not really ICANN approves .XXX red-light district for the Internet

Eric Brunner-Williams brunner at nic-naa.net
Sun Mar 27 15:59:01 CDT 2011


On 3/27/11 4:36 PM, John Levine wrote:
>> Next, on what basis do you make the claim that .coop and .cat have
>> failed to attract the predicted support from their nominal communities?
>
> Arithmetic, mostly.  There are 40,000 co-ops in the United States,
> 160,000 in Europe, and apparently several million world-wide, yet
> there are only 6700 domains in .COOP.  I would find it hard to say
> that under 3% takeup was significant support.

Do you attach any significance to the restriction that the .coop 
operator has to use non-cooperatives as sales channels and the primary 
means of relations with cooperatives as registrants?

I do, I thought we had an initial exemption from the registrar 
requirement at the Montevideo meeting, for .museum and for .coop.

Additionally, do you attach any significance to the absence of a 
restriction on the incumbent monopoly operator from accepting or 
retaining registrations from cooperatives?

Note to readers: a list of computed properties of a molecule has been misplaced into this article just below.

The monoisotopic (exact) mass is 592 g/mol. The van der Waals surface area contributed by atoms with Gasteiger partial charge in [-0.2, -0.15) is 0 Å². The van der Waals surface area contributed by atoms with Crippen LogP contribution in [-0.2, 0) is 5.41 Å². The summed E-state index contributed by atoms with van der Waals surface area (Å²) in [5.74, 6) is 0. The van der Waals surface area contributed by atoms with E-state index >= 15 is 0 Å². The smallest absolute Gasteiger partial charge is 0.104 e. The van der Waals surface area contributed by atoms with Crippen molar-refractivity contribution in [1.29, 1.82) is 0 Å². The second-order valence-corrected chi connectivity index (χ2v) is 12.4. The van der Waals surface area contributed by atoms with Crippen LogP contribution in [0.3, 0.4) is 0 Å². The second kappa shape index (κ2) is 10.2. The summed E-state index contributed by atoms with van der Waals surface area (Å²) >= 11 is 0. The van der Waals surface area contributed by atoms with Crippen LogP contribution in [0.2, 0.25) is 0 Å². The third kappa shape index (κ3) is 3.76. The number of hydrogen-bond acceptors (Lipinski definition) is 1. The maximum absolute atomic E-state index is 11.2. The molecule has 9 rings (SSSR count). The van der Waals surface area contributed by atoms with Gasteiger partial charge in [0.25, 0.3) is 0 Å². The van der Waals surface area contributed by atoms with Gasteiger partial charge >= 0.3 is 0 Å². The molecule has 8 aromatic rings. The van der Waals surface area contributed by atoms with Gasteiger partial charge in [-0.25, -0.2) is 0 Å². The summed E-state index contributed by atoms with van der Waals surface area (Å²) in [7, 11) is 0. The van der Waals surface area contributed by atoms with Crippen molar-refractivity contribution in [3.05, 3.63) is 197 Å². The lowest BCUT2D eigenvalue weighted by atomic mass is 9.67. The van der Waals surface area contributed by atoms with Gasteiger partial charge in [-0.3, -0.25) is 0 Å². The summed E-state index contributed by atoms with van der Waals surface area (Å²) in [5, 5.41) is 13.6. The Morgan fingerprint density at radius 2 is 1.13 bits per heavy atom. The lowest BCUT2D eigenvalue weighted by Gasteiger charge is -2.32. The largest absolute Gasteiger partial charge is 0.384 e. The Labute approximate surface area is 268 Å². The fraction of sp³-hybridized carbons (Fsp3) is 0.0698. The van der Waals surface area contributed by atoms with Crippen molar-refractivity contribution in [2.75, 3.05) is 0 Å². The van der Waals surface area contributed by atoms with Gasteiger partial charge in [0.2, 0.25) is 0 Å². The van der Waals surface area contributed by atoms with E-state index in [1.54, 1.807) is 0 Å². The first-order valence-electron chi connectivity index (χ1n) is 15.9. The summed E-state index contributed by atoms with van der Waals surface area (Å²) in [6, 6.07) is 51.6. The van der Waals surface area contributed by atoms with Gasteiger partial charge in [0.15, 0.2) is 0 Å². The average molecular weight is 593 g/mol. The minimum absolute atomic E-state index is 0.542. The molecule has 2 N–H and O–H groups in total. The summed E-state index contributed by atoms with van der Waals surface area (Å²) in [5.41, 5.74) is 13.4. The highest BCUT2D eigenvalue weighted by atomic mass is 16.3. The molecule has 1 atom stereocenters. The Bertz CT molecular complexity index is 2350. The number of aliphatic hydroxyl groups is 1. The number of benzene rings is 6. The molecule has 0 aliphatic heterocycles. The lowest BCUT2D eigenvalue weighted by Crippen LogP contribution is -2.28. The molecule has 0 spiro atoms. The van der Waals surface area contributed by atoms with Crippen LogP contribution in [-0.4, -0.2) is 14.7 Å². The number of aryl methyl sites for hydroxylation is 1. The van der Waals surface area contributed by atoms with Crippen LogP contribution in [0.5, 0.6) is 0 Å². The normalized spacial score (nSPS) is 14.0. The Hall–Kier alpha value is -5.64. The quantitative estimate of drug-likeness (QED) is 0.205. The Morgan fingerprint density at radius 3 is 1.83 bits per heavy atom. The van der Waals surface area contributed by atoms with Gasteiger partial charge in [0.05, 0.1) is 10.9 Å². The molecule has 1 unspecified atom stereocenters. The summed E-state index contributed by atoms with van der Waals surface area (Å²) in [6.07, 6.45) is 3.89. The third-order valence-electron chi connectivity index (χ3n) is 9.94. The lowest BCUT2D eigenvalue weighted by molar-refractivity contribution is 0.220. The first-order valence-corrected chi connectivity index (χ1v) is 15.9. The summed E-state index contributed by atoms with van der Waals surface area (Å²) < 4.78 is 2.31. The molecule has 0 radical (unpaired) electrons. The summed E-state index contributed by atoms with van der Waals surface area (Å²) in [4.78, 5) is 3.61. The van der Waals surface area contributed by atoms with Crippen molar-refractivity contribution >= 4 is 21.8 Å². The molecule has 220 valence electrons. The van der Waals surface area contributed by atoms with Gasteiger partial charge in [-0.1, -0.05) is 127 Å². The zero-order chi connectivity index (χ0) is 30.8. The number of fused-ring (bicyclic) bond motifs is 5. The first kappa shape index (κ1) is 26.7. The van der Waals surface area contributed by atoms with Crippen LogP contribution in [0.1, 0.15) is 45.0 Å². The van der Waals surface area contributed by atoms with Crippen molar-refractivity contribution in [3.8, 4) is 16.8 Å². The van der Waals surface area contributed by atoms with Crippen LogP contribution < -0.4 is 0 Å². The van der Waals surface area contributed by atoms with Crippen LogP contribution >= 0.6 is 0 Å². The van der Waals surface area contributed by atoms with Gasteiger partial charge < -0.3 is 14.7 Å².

Note, that cooperatives with registrations in the legacy monopoly name 
spaces could be, but are not, accounted for revenue purposes, as .coop 
registrants.

> The population of Catalonia is about the same as that of Switzerland
> or Hong Kong.  There are 47,000 domains in .CAT, over 200,000 in .HK,
> and about two million in .CH.  Of those 47,000, about 7,000 have DNS
> on Nominalia's servers, and spot checking suggests most of those are
> parked.

The Nominalia issue is one registrar. The .cat name space has been 
available for only 5 years, the .hk and .ch name spaces since 1986. 
The rate of growth for .cat has been 10k/yr for each of five years, 
and assuming no changes, will reach the relative densities of western 
European national name spaces.

Given our difference in perspectives, and values, I'll stop now.

Eric




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